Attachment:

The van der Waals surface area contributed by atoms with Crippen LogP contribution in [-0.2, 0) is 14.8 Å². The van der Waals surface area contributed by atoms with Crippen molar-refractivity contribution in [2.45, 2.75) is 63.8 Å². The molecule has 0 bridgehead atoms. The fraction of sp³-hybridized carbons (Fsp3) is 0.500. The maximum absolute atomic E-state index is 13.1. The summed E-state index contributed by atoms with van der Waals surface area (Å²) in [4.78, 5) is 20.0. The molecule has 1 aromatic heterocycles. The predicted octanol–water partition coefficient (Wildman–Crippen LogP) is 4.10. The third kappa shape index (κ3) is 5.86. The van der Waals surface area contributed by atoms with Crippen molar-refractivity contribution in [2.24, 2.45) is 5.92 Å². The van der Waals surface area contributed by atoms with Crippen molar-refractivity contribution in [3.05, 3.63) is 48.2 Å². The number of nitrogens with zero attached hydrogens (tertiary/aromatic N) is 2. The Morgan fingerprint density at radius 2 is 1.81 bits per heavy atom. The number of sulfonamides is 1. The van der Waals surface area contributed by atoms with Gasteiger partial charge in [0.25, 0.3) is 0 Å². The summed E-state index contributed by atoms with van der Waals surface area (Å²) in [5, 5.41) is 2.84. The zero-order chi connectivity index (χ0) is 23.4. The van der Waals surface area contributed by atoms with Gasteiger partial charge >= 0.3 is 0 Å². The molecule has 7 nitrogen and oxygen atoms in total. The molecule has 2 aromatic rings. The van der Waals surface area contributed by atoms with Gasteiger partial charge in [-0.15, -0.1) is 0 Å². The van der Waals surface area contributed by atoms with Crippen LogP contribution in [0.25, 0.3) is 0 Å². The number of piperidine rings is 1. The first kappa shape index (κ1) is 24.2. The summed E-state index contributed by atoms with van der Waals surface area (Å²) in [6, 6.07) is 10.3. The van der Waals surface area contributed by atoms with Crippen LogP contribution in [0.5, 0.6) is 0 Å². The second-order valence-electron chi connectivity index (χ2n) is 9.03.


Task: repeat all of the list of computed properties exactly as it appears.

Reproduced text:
The van der Waals surface area contributed by atoms with Crippen LogP contribution in [-0.2, 0) is 14.8 Å². The van der Waals surface area contributed by atoms with Crippen molar-refractivity contribution in [2.45, 2.75) is 63.8 Å². The molecule has 0 bridgehead atoms. The fraction of sp³-hybridized carbons (Fsp3) is 0.500. The maximum absolute atomic E-state index is 13.1. The summed E-state index contributed by atoms with van der Waals surface area (Å²) in [4.78, 5) is 20.0. The molecule has 1 aromatic heterocycles. The predicted octanol–water partition coefficient (Wildman–Crippen LogP) is 4.10. The third kappa shape index (κ3) is 5.86. The van der Waals surface area contributed by atoms with Crippen molar-refractivity contribution in [2.24, 2.45) is 5.92 Å². The van der Waals surface area contributed by atoms with Crippen molar-refractivity contribution in [3.05, 3.63) is 48.2 Å². The number of nitrogens with zero attached hydrogens (tertiary/aromatic N) is 2. The Morgan fingerprint density at radius 2 is 1.81 bits per heavy atom. The number of sulfonamides is 1. The van der Waals surface area contributed by atoms with Gasteiger partial charge in [0.25, 0.3) is 0 Å². The summed E-state index contributed by atoms with van der Waals surface area (Å²) in [5, 5.41) is 2.84. The zero-order chi connectivity index (χ0) is 23.4. The van der Waals surface area contributed by atoms with Gasteiger partial charge >= 0.3 is 0 Å². The molecule has 7 nitrogen and oxygen atoms in total. The molecule has 2 aromatic rings. The van der Waals surface area contributed by atoms with Gasteiger partial charge in [-0.15, -0.1) is 0 Å². The van der Waals surface area contributed by atoms with Crippen LogP contribution in [0.25, 0.3) is 0 Å². The number of piperidine rings is 1. The first kappa shape index (κ1) is 24.2. The summed E-state index contributed by atoms with van der Waals surface area (Å²) in [6, 6.07) is 10.3. The van der Waals surface area contributed by atoms with Crippen LogP contribution in [0.5, 0.6) is 0 Å². The second-order valence-electron chi connectivity index (χ2n) is 9.03.